The plan is a toned-down revision of a draft document released in December, which said nuclear power also serves as a "foundation" for the stability of the country's energy supply, Kyodo News Service reports.
The government is required to review its energy plan at least every three years. The last plan, in 2010, called for Japan to boost its reliance on nuclear power to about 50 percent of its total electricity in 2030.
Prior to the Fukushima nuclear power plant crisis, triggered by a massive earthquake and tsunami in March 2011, nuclear power provided nearly 30 percent of Japan's electricity.
The plan released Tuesday does not include any numerical targets for Japan's medium- to long-term energy mix.
"It was impossible to plan any energy mix, as it's been unclear how many reactors can come back online," Industry Minister Toshimitsu Motegi told reporters, the Wall Street Journal reports.
While all of Japan's 48 operable nuclear reactors remain offline since the Fukushima disaster, 17 are now undergoing screening for possible restarts by the Nuclear Regulation Authority under stricter regulations introduced after Fukushima.
The Journal cited a survey conducted over the weekend by major broadcaster Fuji Television which found that 53 percent of 1,000 respondents said they oppose the restart of any of the country's idled reactors.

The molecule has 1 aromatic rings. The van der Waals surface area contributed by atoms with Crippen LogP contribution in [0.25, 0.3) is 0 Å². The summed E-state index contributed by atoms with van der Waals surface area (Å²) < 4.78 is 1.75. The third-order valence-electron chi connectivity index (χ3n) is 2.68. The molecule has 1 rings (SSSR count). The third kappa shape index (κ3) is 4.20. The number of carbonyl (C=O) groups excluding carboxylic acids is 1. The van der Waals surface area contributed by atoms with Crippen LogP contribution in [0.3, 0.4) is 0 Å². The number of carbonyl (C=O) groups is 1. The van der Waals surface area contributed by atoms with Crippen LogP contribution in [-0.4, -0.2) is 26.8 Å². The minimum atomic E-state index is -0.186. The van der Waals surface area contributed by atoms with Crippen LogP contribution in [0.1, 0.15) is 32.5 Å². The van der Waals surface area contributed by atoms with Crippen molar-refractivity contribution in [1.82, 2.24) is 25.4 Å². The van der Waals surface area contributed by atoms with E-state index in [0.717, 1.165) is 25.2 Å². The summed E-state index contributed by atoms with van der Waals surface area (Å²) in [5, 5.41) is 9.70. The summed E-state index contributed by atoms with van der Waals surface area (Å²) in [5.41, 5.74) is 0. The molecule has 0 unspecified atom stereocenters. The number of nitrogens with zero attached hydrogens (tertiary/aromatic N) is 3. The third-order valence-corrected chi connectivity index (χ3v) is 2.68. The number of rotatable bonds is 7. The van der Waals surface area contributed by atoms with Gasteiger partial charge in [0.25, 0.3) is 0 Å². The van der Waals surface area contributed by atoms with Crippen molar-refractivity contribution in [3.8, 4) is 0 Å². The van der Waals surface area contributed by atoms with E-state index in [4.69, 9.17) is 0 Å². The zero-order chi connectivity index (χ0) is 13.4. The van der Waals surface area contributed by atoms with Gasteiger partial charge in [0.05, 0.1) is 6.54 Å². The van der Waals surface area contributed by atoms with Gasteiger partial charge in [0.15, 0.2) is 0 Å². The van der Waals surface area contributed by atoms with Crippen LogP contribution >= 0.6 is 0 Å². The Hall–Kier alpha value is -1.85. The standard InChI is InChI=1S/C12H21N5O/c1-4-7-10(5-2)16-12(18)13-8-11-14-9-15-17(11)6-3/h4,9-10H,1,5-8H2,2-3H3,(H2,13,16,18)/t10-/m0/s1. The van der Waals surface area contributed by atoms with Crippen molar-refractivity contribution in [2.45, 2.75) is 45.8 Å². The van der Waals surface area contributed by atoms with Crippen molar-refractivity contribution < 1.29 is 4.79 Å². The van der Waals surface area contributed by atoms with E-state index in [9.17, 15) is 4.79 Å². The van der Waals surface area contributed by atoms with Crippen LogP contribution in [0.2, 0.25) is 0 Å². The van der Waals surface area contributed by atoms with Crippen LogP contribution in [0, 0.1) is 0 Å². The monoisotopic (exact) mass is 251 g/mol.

The energy plan states that "nuclear power is an important baseload electricity source," which means that nuclear plants would remain at the core of power production along with coal-fired and hydroelectric power plants.
The plan is expected to be approved by Prime Minister Shinzo Abe's Cabinet by the end of March, the Financial Times reports.
Abe, who came into office in late 2012, has called for restarting Japan's idled nuclear plants as a source of low-cost power for economic growth.
Former Prime Minister Naoto Kan, who led the country's response to the Fukushima disaster and subsequently aimed to phase out nuclear power by the end of the 2030s, criticized the importance given to nuclear power in the energy plan.
"This government has not learned the lessons of Fukushima," Kan was quoted as saying by the New York Times Tuesday. "Japan was on the brink. But now, we want to go back to nuclear for economic reasons. But what happens to the economy if another disaster hits?"
Earlier this month, two anti-nuclear candidates, including former Prime Minister Morihiro Hosokawa, were defeated in Tokyo's gubernatorial election, giving the central government a boost of confidence to move forward with nuclear power.